For triton specific instructions see Connecting to triton page.
ssh is a easy, secure way of connecting to remote computers. The
Internet is practically run on it. This page tells you how to make
ssh work nicer.
Basic use: connect to a server¶
ssh email@example.com is the basic method of use -
the username, and
host.fi is the server to which you connect, for
triton.aalto.fi. See connecting to triton.
Login without password: ssh keys¶
You may get tired of typing a password all the time: and you should, using a key is faster and more secure. You make a ssh key on your own computer, copy the public key to the other server, and then can login without a password.
Note: this section is only for connecting to Triton. Once you are connected the first time, a key for internal connections is automatically made.
We highly recommend you follow these steps on the first login to set up passwordless SSH. This will make your life much more pleasant, and can be used when connecting to computers other than Triton. Using keys will save you the trouble of entering passwords every time, since ssh stores the key once and uses it for logging you in in the future.
First, create the keypair on your own computer. Do not copy private keys from other computers - one computer=one private key, and copy only the public key (.pub) to any computer you want to log in to. Protect your SSH keyfiles with a passphrase. When asked to enter one, use 3+ words, mixing languages, CAsE, or inflection, but make it something you can remember without sticky notes. xkcd has some opinions on this. A key without a passphrase is like a password just sitting on disk - so be careful here. Passwordless keys are OK in certain cases, such as internal triton connections.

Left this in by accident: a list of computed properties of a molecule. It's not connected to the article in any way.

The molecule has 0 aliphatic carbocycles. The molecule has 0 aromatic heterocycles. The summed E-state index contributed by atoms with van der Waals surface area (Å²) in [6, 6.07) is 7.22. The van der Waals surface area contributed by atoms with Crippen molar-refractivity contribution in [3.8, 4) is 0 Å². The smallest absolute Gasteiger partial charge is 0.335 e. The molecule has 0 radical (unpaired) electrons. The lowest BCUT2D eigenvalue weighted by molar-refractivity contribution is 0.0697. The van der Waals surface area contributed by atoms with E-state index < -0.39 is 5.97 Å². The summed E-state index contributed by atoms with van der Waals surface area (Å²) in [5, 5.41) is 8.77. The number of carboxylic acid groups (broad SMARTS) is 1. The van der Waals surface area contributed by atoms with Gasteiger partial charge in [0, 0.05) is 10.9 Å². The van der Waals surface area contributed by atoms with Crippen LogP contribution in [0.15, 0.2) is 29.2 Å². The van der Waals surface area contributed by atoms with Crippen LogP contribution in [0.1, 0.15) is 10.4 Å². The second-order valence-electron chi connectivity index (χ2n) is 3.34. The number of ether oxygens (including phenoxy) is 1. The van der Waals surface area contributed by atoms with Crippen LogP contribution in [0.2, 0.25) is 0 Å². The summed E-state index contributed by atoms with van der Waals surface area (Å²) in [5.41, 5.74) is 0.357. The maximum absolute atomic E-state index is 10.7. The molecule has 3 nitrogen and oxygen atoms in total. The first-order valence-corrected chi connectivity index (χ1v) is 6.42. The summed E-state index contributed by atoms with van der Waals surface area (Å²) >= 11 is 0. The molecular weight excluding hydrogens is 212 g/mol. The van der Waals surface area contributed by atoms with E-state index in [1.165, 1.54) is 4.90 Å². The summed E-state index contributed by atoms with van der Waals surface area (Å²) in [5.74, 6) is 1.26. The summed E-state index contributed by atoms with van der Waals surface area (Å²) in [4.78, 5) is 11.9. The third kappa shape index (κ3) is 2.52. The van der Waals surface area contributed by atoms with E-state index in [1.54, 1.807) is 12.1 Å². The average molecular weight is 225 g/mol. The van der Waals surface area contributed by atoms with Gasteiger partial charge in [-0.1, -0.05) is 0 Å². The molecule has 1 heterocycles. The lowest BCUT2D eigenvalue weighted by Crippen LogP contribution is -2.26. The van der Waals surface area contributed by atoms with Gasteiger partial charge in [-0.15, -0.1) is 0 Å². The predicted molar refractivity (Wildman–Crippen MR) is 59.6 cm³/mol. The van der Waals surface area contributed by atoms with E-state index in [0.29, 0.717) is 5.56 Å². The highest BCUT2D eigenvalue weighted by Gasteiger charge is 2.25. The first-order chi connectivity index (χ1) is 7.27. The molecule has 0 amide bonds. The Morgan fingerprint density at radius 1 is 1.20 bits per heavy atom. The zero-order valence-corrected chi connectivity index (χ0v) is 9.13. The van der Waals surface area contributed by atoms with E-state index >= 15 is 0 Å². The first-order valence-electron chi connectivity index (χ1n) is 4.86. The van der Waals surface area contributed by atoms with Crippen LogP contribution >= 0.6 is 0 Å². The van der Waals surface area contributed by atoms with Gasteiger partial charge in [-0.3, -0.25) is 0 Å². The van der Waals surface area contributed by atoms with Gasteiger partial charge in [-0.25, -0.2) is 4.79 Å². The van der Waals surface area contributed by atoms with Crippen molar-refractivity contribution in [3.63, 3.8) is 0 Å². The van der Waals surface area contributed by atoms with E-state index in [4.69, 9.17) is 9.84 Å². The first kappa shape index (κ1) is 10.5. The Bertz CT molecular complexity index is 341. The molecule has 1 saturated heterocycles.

Then, copy the key to computers you want to log into: Use the
ssh-copy-id script to copy the public key file to Triton. This will
put the key in
~/.ssh/authorized_keys (you can check this file to see
everything that’s there). (To do this manually, put the contents of
.ssh/id_rsa.pub file into
~/.ssh/authorized_keys on Triton. If
you do this yourself, you may set set the permissions on
chmod u=rwx .ssh/,
Finally, you should be able to login automatically. A program called
gnome-keyring) decrypts the key once and holds
it and uses it each time you need to connect. If it doesn’t work
automatically, try running
ssh-add yourself once.
You can follow same instructions from Linux.
Config file: don’t type so many options¶
Openssh on Linux and Mac can be made nicer if you set up a config file
# Host alias triton: "ssh triton" instead of "ssh triton.aalto.fi". # You can set more options here. Host triton User YOUR_USERNAME Hostname triton.aalto.fi # Only if not on Aalto networks: # Next line *automatically* proxies you through kosh.aalto.fi. You # probably want to set up a "kosh" host if username is different, and # set up public key authentication on kosh too. ProxyCommand ssh kosh.aalto.fi -W %h:%p # Defaults for all hosts. Host * # Following two lines allow SSH to reuse connections - second connections # open very fast. If problems (channels exceeded), disable it. ControlMaster auto ControlPath /tmp/.ssh-USERNAME-mux-%r@%h:%p